Writer: Jeph Loeb
Artist: Tim Sale
“The sins of the father shall be visited upon the sons.”
Falcone still rules organized crime and Bruce Wayne is locked up in jail. Meanwhile, the Holiday killer continues to tear through Gotham’s underworld.
The issue opens with a flashback sequence. Vincent Falcone greets Thomas Wayne while holding the bleeding body of a younger Carmine Falcone. Vincent demands Thomas operate on Carmine and promises him favors for saving his son’s life. Thomas-being a doctor who has taken the Hippocratic Oath-ends up saving Carmine.
Unfortunately, that all comes back to bite the now-imprisoned Bruce Wayne. Because of that one night, Harvey Dent and Jim Gordon suspect Bruce to be in collusion with Falcone. Worst off, Bruce considers how his father’s noble act allowed Falcone to survive to do terrible things to Gotham as the Roman.
“So if my father hadn’t saved the Roman’s life…all the lives, all the violence. How different Gotham might be.”
Decisions are hard. What may seem like a beneficial act may have unintended consequences in the future. Nothing is black and white. Interestingly, the visuals of the flashbacks reflect that idea. They are tinted with sepia tones, indicating a more morally-grey situation.
Almost every child-father interaction reaps consequences in this issue. When Holiday kills Sal Maroni’s father right in front of him, he surprises everybody and surrenders to the GCPD. Dent visits his father at a mental facility and receives the coin that will eventually become his trademark as Two-Face.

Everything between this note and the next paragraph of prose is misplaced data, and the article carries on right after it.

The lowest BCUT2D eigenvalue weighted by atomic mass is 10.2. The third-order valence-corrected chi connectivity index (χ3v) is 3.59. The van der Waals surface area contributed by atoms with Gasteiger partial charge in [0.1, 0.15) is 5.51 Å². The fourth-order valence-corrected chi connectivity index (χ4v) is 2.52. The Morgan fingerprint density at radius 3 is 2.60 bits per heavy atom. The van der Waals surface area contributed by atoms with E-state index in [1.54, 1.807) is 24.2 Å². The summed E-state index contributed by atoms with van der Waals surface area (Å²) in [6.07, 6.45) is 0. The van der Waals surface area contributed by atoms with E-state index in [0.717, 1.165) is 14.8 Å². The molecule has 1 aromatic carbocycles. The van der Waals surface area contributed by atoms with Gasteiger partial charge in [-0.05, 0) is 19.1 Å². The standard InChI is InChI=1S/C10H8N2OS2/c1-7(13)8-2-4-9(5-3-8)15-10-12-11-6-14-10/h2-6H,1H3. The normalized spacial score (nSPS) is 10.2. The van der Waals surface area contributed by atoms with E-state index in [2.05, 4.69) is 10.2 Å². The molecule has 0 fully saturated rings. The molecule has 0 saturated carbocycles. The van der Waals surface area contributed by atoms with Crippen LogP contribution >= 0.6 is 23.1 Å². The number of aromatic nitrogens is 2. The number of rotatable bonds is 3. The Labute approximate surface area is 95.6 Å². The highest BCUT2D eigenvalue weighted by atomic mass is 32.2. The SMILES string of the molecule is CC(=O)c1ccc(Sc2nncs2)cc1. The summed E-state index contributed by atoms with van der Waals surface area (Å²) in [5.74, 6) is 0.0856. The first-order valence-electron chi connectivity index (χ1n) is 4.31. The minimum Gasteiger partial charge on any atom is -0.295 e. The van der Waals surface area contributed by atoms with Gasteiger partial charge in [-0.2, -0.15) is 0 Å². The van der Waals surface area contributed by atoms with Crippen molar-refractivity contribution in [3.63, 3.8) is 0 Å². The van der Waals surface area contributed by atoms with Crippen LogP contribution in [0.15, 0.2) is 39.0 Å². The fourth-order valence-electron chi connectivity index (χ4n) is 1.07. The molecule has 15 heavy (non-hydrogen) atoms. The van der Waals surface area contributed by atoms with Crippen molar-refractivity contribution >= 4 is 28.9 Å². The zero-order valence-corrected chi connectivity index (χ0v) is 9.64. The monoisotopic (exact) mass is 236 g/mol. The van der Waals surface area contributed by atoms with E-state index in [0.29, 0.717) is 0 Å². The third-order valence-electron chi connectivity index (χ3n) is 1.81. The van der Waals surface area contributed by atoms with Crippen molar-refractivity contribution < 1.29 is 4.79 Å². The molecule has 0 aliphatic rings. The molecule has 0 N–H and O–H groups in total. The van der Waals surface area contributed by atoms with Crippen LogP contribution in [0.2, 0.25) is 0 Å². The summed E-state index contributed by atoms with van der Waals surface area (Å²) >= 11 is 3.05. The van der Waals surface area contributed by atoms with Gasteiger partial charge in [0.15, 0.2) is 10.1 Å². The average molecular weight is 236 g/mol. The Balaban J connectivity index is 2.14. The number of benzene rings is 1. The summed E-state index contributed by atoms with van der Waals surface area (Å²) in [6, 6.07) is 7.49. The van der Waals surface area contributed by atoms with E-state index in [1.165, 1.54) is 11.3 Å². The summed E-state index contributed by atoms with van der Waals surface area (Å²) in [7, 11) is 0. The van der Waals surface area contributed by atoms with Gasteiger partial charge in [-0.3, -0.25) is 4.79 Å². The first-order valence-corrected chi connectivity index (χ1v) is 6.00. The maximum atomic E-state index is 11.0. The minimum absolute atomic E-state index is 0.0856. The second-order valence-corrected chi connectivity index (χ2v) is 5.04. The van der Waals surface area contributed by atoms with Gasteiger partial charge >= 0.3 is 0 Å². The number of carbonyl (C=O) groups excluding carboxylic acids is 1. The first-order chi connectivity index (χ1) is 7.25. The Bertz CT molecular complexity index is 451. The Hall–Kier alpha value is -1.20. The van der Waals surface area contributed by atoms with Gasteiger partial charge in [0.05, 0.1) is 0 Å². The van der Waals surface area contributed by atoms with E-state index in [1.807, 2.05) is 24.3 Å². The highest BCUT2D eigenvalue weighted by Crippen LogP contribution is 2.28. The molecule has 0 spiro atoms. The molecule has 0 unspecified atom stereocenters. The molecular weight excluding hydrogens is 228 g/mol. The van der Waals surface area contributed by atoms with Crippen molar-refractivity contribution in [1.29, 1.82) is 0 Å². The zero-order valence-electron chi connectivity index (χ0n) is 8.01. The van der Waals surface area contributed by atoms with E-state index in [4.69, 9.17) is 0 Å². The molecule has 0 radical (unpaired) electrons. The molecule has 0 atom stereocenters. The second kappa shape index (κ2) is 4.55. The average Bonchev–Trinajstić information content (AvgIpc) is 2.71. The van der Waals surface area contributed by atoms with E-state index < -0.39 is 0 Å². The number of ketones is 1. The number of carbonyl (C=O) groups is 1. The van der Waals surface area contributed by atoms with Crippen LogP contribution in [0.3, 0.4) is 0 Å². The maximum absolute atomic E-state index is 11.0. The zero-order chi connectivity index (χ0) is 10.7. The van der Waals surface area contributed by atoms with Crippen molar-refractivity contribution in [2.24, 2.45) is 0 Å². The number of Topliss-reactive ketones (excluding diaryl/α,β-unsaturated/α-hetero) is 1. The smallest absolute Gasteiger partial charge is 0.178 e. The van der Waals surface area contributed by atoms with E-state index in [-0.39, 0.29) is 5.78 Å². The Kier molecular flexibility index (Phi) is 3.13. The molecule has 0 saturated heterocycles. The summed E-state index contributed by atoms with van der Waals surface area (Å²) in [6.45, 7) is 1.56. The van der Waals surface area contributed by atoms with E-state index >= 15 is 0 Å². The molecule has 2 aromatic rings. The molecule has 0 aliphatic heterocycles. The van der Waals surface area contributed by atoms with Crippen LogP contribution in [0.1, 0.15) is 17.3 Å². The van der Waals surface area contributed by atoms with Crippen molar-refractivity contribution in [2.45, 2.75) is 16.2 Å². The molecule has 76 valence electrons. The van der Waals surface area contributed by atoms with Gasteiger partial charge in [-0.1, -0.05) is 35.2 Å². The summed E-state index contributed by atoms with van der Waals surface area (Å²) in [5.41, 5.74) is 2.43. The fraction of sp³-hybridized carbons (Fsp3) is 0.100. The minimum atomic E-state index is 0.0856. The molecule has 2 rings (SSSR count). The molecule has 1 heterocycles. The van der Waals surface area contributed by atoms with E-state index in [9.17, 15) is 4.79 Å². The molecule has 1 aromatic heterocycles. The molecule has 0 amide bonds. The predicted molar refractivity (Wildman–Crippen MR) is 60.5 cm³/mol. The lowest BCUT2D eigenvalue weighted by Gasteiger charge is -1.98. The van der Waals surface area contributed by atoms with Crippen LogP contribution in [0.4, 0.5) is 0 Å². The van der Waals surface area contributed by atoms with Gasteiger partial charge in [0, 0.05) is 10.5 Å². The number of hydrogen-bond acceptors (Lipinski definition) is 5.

Even the callous way Falcone treats his daughter Sofia Gigante will have repercussions later in Dark Victory. Similarly, Catwoman’s annoyed reaction to Falcone are teases of her true motives.
With the Gigante-Falcone scene, one can tell that Jeph Loeb is really playing the long-game with his plotting. He subtly lays seeds that are not addressed in The Long Halloween, but in its follow-up series’ Dark Victory and Catwoman: When in Rome.
Fathers Are Not Perfect
The other thing about the child-father interactions in this issue is that they are all different. Some fathers treat their children with love, while others, like Maroni treat them with restrained disdain. Fathers are not perfect.
That is displayed most clearly in Bruce’s perception of his father. He loves him, but even he is torn about his father’s choices. Meanwhile, Alfred is torn whether he has been a good enough father-figure for Bruce. The dynamic is wonderful and an excellent use of character parallelism. It is subtle and seeing the two characters divulge their thoughts adds tragic layers to the scene.
The Beginning of Dent’s Downward Spiral
This issue also continues Dent’s story arc to becoming Two-Face. When Bruce is acquitted, Dent comes away with a strong belief that he only won due to his fame and money. He is desperate for any means to bring down Falcone. But his gambit with Bruce ended up being a dead-end. Now Dent’s faith in the justice system is shaken. This cynical mindset sticks with Dent and continues him down the dark path leading to Two-Face.
Loeb and Sale add layers upon layers of complexity with their story. Each scene has a double-meaning, the characters are multi-faceted, and the plot sets up important events future issues. Nothing is ever simple in Batman’s world. This issue is an excellent example of how complicated it can get.